The insulin-like growth factor-1 receptor is a negative regulator of nitric oxide bioavailability and insulin sensitivity in the endothelium
Abbas A., Imrie H., Viswambharan H., Sukumar P., Rajwani A., Cubbon RM., Gage M., Smith J., Galloway S., Yuldeshava N., Kahn M., Xuan S., Grant PJ., Channon KM., Beech DJ., Wheatcroft SB., Kearney MT.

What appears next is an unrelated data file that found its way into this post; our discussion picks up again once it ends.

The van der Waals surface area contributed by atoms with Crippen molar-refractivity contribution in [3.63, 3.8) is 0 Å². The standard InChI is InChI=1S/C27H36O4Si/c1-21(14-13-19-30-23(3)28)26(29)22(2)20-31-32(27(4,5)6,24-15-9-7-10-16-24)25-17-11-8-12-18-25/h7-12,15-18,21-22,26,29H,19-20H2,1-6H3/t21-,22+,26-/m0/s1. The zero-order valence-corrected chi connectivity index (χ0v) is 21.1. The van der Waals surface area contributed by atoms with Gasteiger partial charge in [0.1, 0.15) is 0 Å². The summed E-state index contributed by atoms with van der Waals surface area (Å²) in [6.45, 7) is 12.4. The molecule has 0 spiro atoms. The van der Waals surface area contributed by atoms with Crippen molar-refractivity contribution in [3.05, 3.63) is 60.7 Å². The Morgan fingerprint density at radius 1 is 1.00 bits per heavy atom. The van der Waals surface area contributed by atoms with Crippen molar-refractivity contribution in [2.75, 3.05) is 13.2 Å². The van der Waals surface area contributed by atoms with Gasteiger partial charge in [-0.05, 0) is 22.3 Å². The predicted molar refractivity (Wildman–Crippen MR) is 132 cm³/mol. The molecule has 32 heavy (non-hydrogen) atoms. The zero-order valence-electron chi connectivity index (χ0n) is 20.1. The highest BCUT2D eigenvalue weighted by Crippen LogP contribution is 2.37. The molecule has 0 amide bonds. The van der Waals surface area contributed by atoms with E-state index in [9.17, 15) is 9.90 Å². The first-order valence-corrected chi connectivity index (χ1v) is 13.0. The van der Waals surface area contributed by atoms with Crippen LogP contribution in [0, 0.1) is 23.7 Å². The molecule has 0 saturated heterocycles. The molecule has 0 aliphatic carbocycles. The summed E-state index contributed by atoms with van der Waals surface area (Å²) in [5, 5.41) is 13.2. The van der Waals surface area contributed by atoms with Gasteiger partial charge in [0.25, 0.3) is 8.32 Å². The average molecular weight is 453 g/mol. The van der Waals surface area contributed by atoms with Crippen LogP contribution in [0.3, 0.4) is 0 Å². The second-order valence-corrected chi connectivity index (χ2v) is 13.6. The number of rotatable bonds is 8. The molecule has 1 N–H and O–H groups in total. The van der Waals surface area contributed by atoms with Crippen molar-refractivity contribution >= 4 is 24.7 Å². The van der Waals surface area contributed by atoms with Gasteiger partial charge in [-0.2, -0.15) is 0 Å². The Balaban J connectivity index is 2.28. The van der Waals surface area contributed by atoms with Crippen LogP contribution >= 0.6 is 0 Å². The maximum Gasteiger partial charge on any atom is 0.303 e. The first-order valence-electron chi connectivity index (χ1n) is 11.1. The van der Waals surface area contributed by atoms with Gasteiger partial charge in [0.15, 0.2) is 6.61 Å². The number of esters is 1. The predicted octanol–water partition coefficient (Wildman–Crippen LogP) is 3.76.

OBJECTIVE - In mice, haploinsufficiency of the IGF-1 receptor (IGF-1R +/2 ), at a whole-body level, increases resistance to inflammation and oxidative stress, but the underlying mechanisms are unclear. We hypothesized that by forming insulin-resistant heterodimers composed of one IGF-1Rαβ and one insulin receptor (IR), IRαβ complex in endothelial cells (ECs), IGF-1R reduces free IR, which reduces EC insulin sensitivity and generation of the antioxidant/anti-inflammatory signaling radical nitric oxide (NO). RESEARCH DESIGN AND METHODS - Using a number of complementary gene-modified mice with reduced IGF-1R at a whole-body level and specifically in EC, and complementary studies in EC in vitro, we examined the effect of changing IGF-1R/IR stoichiometry on EC insulin sensitivity and NO bioavailability. RESULTS - IGF-1R +/2 mice had enhanced insulin-mediated glucose lowering. Aortas from these mice were hypocontractile to phenylephrine (PE) and had increased basal NO generation and augmented insulin-mediated NO release from EC. To dissect EC from whole-body effects we generated mice with EC-specific knockdown of IGF-1R. Aortas from these mice were also hypocontractile to PE and had increased basal NO generation. Whole-body and EC deletion of IGF-1R reduced hybrid receptor formation. By reducing IGF-1R in IR-haploinsufficient mice we reduced hybrid formation, restored insulin-mediated vasorelaxation in aorta, and insulin stimulated NO release in EC. Complementary studies in human umbilical vein EC in which IGF-1R was reduced using siRNA confirmed that reducing IGF-1R has favorable effects on NO bioavailability and EC insulin sensitivity. CONCLUSIONS - These data demonstrate that IGF-1R is a critical negative regulator of insulin sensitivity and NO bioavailability in the endothelium. © 2011 by the American Diabetes Association.